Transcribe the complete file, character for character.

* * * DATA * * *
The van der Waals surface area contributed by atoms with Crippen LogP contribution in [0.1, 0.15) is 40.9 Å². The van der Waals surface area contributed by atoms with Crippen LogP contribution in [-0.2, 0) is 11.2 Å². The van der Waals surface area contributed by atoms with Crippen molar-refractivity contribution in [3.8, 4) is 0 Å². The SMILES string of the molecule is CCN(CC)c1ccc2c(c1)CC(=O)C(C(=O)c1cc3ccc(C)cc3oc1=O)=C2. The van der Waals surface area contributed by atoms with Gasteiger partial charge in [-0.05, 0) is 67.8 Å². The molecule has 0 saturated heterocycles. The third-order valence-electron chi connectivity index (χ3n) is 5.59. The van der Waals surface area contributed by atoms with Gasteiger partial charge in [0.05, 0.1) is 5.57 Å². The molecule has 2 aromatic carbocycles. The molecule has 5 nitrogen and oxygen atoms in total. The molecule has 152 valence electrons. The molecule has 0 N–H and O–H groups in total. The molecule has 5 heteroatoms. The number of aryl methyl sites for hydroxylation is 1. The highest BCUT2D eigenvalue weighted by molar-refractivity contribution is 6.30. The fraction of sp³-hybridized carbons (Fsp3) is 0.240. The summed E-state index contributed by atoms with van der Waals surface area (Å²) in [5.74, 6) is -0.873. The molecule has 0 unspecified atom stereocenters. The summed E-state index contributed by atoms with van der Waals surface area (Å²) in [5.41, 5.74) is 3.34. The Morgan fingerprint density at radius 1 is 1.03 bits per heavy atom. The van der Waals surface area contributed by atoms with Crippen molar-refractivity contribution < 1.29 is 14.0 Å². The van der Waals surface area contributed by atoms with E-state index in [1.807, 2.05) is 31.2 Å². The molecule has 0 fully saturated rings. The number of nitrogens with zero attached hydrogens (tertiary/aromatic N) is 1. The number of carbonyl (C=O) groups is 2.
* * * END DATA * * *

The van der Waals surface area contributed by atoms with Crippen LogP contribution in [0.1, 0.15) is 40.9 Å². The van der Waals surface area contributed by atoms with Crippen LogP contribution in [-0.2, 0) is 11.2 Å². The van der Waals surface area contributed by atoms with Crippen molar-refractivity contribution in [3.8, 4) is 0 Å². The SMILES string of the molecule is CCN(CC)c1ccc2c(c1)CC(=O)C(C(=O)c1cc3ccc(C)cc3oc1=O)=C2. The van der Waals surface area contributed by atoms with Gasteiger partial charge in [-0.05, 0) is 67.8 Å². The molecule has 0 saturated heterocycles. The third-order valence-electron chi connectivity index (χ3n) is 5.59. The van der Waals surface area contributed by atoms with Gasteiger partial charge in [0.05, 0.1) is 5.57 Å². The molecule has 2 aromatic carbocycles. The molecule has 5 nitrogen and oxygen atoms in total. The molecule has 152 valence electrons. The molecule has 0 N–H and O–H groups in total. The molecule has 5 heteroatoms. The number of aryl methyl sites for hydroxylation is 1. The highest BCUT2D eigenvalue weighted by molar-refractivity contribution is 6.30. The fraction of sp³-hybridized carbons (Fsp3) is 0.240. The summed E-state index contributed by atoms with van der Waals surface area (Å²) in [5.74, 6) is -0.873. The molecule has 0 unspecified atom stereocenters. The summed E-state index contributed by atoms with van der Waals surface area (Å²) in [5.41, 5.74) is 3.34. The Morgan fingerprint density at radius 1 is 1.03 bits per heavy atom. The van der Waals surface area contributed by atoms with Crippen molar-refractivity contribution < 1.29 is 14.0 Å². The van der Waals surface area contributed by atoms with E-state index in [1.807, 2.05) is 31.2 Å². The molecule has 0 fully saturated rings. The number of nitrogens with zero attached hydrogens (tertiary/aromatic N) is 1. The number of carbonyl (C=O) groups is 2.